In the 2003 science fiction novel Down and Out in the Magic Kingdom, author Cory Doctorow imagines a society where all of life’s necessities are free, and market laws such as supply and demand cease to exist for everything else. Instead of trading in a hard currency, citizens living in this “post-scarcity economy” measure their wealth with an ephemeral, reputation-based currency called “Whuffie.” Doing something that benefits the community, like baking a cake or writing beautiful poetry, increases a person’s Whuffie, while causing a traffic accident or publishing clumsy prose can temporarily put you in a virtual poorhouse. Everyone is wired into the Internet via brain implants and can routinely view and modify others’ standing instantly (and free of charge), ultimately making one’s status the subject of majority opinion.
Even the headiest of idealists might have a hard time imagining a world where food, water, and shelter are free. An economic system heavily reliant on reputation, however, is already showing up on the real world’s web, where singles and swingers rate one another’s dates in chat rooms, buyers trade opinions about various vendors, and online auction prices are often as much influenced by the seller’s character as by a product’s monetary worth.
The technology news site Slashdot, for example, which is based on user-submitted stories and comments, measures member contributions with a “karma” system. When users moderate discussions or submit information to the site, other users can assign them good or bad karma, which affects their status and power in the community. On services like Friendster and Orkut, which help people network, participants often review their newfound acquaintances in glowing or damning terms, affecting their desirability as potential connections.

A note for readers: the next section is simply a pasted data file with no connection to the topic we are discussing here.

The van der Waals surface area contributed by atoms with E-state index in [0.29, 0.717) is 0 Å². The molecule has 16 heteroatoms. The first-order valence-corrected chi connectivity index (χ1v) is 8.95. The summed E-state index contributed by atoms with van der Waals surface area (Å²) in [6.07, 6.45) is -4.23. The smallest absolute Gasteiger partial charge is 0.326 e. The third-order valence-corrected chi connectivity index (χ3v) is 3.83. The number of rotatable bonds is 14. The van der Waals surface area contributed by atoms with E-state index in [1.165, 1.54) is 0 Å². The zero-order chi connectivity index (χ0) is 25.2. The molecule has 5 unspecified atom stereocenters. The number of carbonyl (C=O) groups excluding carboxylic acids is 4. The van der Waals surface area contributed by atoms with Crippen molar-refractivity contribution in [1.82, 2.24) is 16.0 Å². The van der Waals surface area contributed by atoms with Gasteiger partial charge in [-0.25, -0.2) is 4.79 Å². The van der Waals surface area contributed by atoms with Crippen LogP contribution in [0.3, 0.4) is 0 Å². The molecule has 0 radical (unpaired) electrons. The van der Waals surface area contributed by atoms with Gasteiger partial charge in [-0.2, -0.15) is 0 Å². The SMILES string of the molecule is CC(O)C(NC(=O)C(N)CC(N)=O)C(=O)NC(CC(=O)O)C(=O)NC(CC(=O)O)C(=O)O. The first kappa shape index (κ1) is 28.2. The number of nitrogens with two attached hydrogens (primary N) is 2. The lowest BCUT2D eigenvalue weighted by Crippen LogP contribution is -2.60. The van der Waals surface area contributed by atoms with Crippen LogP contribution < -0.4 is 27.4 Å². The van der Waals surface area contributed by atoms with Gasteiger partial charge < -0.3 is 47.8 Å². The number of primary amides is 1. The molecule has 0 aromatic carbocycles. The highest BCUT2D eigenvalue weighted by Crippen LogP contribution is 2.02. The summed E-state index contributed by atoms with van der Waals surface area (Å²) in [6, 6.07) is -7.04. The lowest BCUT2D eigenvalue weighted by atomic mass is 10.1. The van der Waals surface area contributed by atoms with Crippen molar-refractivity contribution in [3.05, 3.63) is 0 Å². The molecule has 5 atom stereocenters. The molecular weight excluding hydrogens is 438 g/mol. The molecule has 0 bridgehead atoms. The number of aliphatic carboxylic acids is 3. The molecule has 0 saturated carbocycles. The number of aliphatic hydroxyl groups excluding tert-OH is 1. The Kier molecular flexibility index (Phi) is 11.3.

The world of weblogs (or blogs) also relies on various manifestations of Doctorow’s fantastic Whuffie: When the author of a popular blog links to a site of interest, that site often sees a surge in traffic and improves its PageRank (or prominence) on search engines such as Google, which attracts even more visitors and can lead to advertising revenue.
Assuming the Web remains largely unregulated, traditional currencies of wealth and coercion—in our virtual reality, at least—are likely to be increasingly augmented by, or altogether replaced with, a more equitable system of merit, creativity, and good old-fashioned amiability. And we won’t even need brain implants to enjoy it.